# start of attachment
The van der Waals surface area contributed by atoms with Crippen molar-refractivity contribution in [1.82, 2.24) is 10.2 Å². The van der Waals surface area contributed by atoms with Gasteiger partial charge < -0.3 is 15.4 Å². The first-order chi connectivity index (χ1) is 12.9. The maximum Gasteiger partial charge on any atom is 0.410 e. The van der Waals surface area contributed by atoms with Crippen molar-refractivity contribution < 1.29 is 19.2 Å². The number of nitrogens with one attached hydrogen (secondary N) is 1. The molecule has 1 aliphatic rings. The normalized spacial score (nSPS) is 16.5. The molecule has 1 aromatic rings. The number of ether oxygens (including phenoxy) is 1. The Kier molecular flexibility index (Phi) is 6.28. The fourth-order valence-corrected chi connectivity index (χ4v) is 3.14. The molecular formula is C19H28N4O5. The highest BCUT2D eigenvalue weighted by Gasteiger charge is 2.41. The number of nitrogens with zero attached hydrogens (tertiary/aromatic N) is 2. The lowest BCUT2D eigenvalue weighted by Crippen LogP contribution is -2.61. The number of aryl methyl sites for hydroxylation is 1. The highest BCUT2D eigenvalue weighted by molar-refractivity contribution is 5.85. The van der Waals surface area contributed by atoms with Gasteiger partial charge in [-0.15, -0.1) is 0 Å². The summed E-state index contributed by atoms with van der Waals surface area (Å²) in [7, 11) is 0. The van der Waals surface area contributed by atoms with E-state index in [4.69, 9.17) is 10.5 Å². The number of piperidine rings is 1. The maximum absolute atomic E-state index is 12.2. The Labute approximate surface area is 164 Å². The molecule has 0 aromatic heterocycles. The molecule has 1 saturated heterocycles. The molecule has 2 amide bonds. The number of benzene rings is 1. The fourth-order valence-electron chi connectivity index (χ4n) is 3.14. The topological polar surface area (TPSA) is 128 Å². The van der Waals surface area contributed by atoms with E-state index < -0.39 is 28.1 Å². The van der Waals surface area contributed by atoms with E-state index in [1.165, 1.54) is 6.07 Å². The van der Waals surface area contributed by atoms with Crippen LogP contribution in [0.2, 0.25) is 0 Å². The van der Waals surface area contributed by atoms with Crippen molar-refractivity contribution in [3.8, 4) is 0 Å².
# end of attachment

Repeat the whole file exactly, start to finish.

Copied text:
The van der Waals surface area contributed by atoms with Crippen molar-refractivity contribution in [1.82, 2.24) is 10.2 Å². The van der Waals surface area contributed by atoms with Gasteiger partial charge < -0.3 is 15.4 Å². The first-order chi connectivity index (χ1) is 12.9. The maximum Gasteiger partial charge on any atom is 0.410 e. The van der Waals surface area contributed by atoms with Crippen molar-refractivity contribution < 1.29 is 19.2 Å². The number of nitrogens with one attached hydrogen (secondary N) is 1. The molecule has 1 aliphatic rings. The normalized spacial score (nSPS) is 16.5. The molecule has 1 aromatic rings. The number of ether oxygens (including phenoxy) is 1. The Kier molecular flexibility index (Phi) is 6.28. The fourth-order valence-corrected chi connectivity index (χ4v) is 3.14. The molecular formula is C19H28N4O5. The highest BCUT2D eigenvalue weighted by Gasteiger charge is 2.41. The number of nitrogens with zero attached hydrogens (tertiary/aromatic N) is 2. The lowest BCUT2D eigenvalue weighted by Crippen LogP contribution is -2.61. The number of aryl methyl sites for hydroxylation is 1. The highest BCUT2D eigenvalue weighted by molar-refractivity contribution is 5.85. The van der Waals surface area contributed by atoms with Gasteiger partial charge in [-0.15, -0.1) is 0 Å². The summed E-state index contributed by atoms with van der Waals surface area (Å²) in [7, 11) is 0. The van der Waals surface area contributed by atoms with E-state index in [4.69, 9.17) is 10.5 Å². The number of piperidine rings is 1. The maximum absolute atomic E-state index is 12.2. The Labute approximate surface area is 164 Å². The molecule has 0 aromatic heterocycles. The molecule has 1 saturated heterocycles. The molecule has 2 amide bonds. The number of benzene rings is 1. The fourth-order valence-electron chi connectivity index (χ4n) is 3.14. The topological polar surface area (TPSA) is 128 Å². The van der Waals surface area contributed by atoms with E-state index < -0.39 is 28.1 Å². The van der Waals surface area contributed by atoms with E-state index in [1.165, 1.54) is 6.07 Å². The van der Waals surface area contributed by atoms with Crippen LogP contribution in [0.2, 0.25) is 0 Å². The van der Waals surface area contributed by atoms with Crippen molar-refractivity contribution in [3.8, 4) is 0 Å².